Ultimately, whether you're writing secondary or primary world fantasy, there are plenty of readers out there who will enjoy disappearing into the fantasy world you've created. Each comes with its own challenges and obstacles, but both types of fantasy have huge audiences who appreciate the time and effort that an author puts into creating a unique world for them to explore.
Until next time,
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EXCERPT: Katerina knew something about the power of stories. She knew that they could change the way that you feel about things. She knew that they could give you ideas and teach you to see through another's eyes. And she knew how sometimes stories lied in order to tell the truth and how sometimes, they just lied.
EXCERPT: Jerry stopped to gas up after another double shift at the factory. He was smiling to himself as he filled the tank, thinking of the woman waiting at home for him. He spent his last dollars on a billion-plus lottery, set for tomorrow night along with a rose from a countertop vase. Oh, the things he could do for her and their soon-to-be newest member of the family, aah, if only, he wished. They would be so happy. Life would be beyond awesome he thought as he pulled into the parking lot of their tiny apartment.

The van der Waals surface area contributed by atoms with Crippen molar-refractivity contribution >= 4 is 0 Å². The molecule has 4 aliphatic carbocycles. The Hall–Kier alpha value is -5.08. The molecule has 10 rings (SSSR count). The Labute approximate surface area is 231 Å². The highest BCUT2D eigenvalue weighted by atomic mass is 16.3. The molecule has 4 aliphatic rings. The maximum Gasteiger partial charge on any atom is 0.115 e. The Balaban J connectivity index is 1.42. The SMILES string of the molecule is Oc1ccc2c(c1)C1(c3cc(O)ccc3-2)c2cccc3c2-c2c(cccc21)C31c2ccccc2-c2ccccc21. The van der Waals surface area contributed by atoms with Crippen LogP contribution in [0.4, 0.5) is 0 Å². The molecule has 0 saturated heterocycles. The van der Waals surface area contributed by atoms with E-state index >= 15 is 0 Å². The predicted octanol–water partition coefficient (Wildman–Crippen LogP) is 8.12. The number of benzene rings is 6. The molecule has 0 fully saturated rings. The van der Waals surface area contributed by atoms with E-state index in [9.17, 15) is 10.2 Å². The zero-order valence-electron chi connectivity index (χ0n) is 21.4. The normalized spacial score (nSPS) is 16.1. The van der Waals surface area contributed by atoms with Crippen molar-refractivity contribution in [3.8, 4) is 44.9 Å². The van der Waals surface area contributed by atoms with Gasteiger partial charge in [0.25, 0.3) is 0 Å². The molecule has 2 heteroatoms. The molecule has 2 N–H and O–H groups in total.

EXCERPT: Skies had greyed this wintry day but the glistening waves had calmed in the sheltered cove. The unicorns lined up nervously along the sandy shore; the merfolk sat among black rocks. In the deep water the narwhals gathered.
They were on the verge of war. The merfolk wanted to fish in peace and sun on the beach unobserved, or so they said. The unicorns wanted to safely frolic with the surf; some obviously wanted more. Everyone seemed to want more. No one was telling the whole truth.
The narwhals were being forced to take sides.
EXCERPT: In the days of empty skies when the endless winds blew the people about like seeds, the Winter Tribe trudged south following the snows, dragging their yurts behind on sledges, chasing the endless forty-one-hundred-day winter cycle and the wisps which danced silently in the sky.
It was said that the wisps were the spirits of tribal members who had passed on and watched over the tribe. It was also said that the wisps were drawn by the peoples’ love for each other. For of all the things the spirits missed in the world of the living, they missed most the warmth of love from a beating heart.
EXCERPT: Time immemorial. What humans thought of legends and fantasies of bygone eras still thrived. Magic ruled this wonder place, disguising a remote earthly realm where a shifting shoreline became the border between known and unknown worlds.
It was not always so. The unicorn appeared in early Mesopotamian artworks, and it also was referred to in the ancient myths of India and China. Those who drank from its horn were thought to be protected from stomach trouble, epilepsy, and poison. This and other mythical creatures favored by what mankind mistakenly thought of as gods and semi-gods, played supernaturally with men’s minds and superstitions.